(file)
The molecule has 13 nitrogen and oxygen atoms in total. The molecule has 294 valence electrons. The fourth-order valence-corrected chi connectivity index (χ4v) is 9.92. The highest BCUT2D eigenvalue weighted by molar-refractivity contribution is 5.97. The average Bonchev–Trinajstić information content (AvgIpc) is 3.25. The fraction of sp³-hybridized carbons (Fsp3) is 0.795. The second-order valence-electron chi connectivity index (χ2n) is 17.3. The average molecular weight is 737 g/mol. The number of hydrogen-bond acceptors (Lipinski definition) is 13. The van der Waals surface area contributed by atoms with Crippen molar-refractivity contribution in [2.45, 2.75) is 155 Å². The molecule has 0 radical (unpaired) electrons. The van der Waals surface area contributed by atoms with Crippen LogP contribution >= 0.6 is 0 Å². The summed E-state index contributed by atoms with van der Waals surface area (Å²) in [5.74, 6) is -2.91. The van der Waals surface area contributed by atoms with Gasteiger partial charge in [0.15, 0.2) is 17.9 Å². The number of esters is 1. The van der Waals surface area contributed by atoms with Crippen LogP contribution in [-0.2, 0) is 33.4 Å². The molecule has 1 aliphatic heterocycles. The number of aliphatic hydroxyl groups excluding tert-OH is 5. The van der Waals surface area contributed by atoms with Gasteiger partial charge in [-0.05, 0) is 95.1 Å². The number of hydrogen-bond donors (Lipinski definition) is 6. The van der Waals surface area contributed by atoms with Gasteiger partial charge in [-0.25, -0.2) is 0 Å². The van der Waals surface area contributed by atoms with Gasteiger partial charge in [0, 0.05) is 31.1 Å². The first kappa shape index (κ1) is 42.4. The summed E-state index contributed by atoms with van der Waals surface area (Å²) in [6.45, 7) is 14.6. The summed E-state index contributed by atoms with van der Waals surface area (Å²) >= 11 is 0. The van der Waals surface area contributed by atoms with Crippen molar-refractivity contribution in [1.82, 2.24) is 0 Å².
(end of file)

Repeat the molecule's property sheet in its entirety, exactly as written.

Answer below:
The molecule has 13 nitrogen and oxygen atoms in total. The molecule has 294 valence electrons. The fourth-order valence-corrected chi connectivity index (χ4v) is 9.92. The highest BCUT2D eigenvalue weighted by molar-refractivity contribution is 5.97. The average Bonchev–Trinajstić information content (AvgIpc) is 3.25. The fraction of sp³-hybridized carbons (Fsp3) is 0.795. The second-order valence-electron chi connectivity index (χ2n) is 17.3. The average molecular weight is 737 g/mol. The number of hydrogen-bond acceptors (Lipinski definition) is 13. The van der Waals surface area contributed by atoms with Crippen molar-refractivity contribution in [2.45, 2.75) is 155 Å². The molecule has 0 radical (unpaired) electrons. The van der Waals surface area contributed by atoms with Crippen LogP contribution >= 0.6 is 0 Å². The summed E-state index contributed by atoms with van der Waals surface area (Å²) in [5.74, 6) is -2.91. The van der Waals surface area contributed by atoms with Gasteiger partial charge in [0.15, 0.2) is 17.9 Å². The number of esters is 1. The van der Waals surface area contributed by atoms with Crippen LogP contribution in [-0.2, 0) is 33.4 Å². The molecule has 1 aliphatic heterocycles. The number of aliphatic hydroxyl groups excluding tert-OH is 5. The van der Waals surface area contributed by atoms with Gasteiger partial charge in [-0.05, 0) is 95.1 Å². The number of hydrogen-bond donors (Lipinski definition) is 6. The van der Waals surface area contributed by atoms with Gasteiger partial charge in [-0.25, -0.2) is 0 Å². The van der Waals surface area contributed by atoms with Gasteiger partial charge in [0, 0.05) is 31.1 Å². The first kappa shape index (κ1) is 42.4. The summed E-state index contributed by atoms with van der Waals surface area (Å²) in [6.45, 7) is 14.6. The summed E-state index contributed by atoms with van der Waals surface area (Å²) >= 11 is 0. The van der Waals surface area contributed by atoms with Crippen molar-refractivity contribution in [1.82, 2.24) is 0 Å².